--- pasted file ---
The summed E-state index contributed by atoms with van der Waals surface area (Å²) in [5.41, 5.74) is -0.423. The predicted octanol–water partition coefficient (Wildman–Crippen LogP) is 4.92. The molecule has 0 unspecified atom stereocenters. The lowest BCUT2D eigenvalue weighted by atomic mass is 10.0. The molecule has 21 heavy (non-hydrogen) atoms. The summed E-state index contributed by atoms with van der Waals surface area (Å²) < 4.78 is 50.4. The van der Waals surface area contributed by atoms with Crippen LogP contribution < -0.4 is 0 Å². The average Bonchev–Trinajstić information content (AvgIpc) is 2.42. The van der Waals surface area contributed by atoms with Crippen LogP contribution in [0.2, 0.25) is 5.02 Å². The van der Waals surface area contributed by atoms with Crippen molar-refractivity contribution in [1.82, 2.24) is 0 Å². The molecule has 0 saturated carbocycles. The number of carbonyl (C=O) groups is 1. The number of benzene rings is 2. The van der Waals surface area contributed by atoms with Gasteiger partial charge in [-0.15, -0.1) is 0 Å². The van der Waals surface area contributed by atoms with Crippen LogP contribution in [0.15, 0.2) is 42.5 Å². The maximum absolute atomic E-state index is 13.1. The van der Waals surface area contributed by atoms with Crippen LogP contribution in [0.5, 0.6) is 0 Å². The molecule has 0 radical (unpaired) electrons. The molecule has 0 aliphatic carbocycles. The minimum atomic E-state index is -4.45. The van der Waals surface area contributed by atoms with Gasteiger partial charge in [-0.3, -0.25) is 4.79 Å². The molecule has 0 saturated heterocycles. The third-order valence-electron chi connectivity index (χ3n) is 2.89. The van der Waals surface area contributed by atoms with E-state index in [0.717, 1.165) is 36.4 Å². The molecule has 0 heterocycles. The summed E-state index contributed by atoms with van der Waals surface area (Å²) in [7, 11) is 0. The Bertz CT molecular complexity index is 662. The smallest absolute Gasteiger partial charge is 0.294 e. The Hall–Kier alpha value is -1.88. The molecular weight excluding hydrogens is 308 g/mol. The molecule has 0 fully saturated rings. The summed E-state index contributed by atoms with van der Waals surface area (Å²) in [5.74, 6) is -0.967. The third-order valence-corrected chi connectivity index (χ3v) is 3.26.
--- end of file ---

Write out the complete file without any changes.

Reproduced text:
The summed E-state index contributed by atoms with van der Waals surface area (Å²) in [5.41, 5.74) is -0.423. The predicted octanol–water partition coefficient (Wildman–Crippen LogP) is 4.92. The molecule has 0 unspecified atom stereocenters. The lowest BCUT2D eigenvalue weighted by atomic mass is 10.0. The molecule has 21 heavy (non-hydrogen) atoms. The summed E-state index contributed by atoms with van der Waals surface area (Å²) < 4.78 is 50.4. The van der Waals surface area contributed by atoms with Crippen LogP contribution < -0.4 is 0 Å². The average Bonchev–Trinajstić information content (AvgIpc) is 2.42. The van der Waals surface area contributed by atoms with Crippen LogP contribution in [0.2, 0.25) is 5.02 Å². The van der Waals surface area contributed by atoms with Crippen molar-refractivity contribution in [1.82, 2.24) is 0 Å². The molecule has 0 saturated carbocycles. The number of carbonyl (C=O) groups is 1. The number of benzene rings is 2. The van der Waals surface area contributed by atoms with Gasteiger partial charge in [-0.15, -0.1) is 0 Å². The van der Waals surface area contributed by atoms with Crippen LogP contribution in [0.15, 0.2) is 42.5 Å². The maximum absolute atomic E-state index is 13.1. The van der Waals surface area contributed by atoms with Crippen LogP contribution in [0.5, 0.6) is 0 Å². The molecule has 0 radical (unpaired) electrons. The molecule has 0 aliphatic carbocycles. The minimum atomic E-state index is -4.45. The van der Waals surface area contributed by atoms with Gasteiger partial charge in [-0.3, -0.25) is 4.79 Å². The molecule has 0 saturated heterocycles. The third-order valence-electron chi connectivity index (χ3n) is 2.89. The van der Waals surface area contributed by atoms with E-state index in [0.717, 1.165) is 36.4 Å². The molecule has 0 heterocycles. The summed E-state index contributed by atoms with van der Waals surface area (Å²) in [7, 11) is 0. The Bertz CT molecular complexity index is 662. The smallest absolute Gasteiger partial charge is 0.294 e. The Hall–Kier alpha value is -1.88. The molecular weight excluding hydrogens is 308 g/mol. The molecule has 0 fully saturated rings. The summed E-state index contributed by atoms with van der Waals surface area (Å²) in [5.74, 6) is -0.967. The third-order valence-corrected chi connectivity index (χ3v) is 3.26.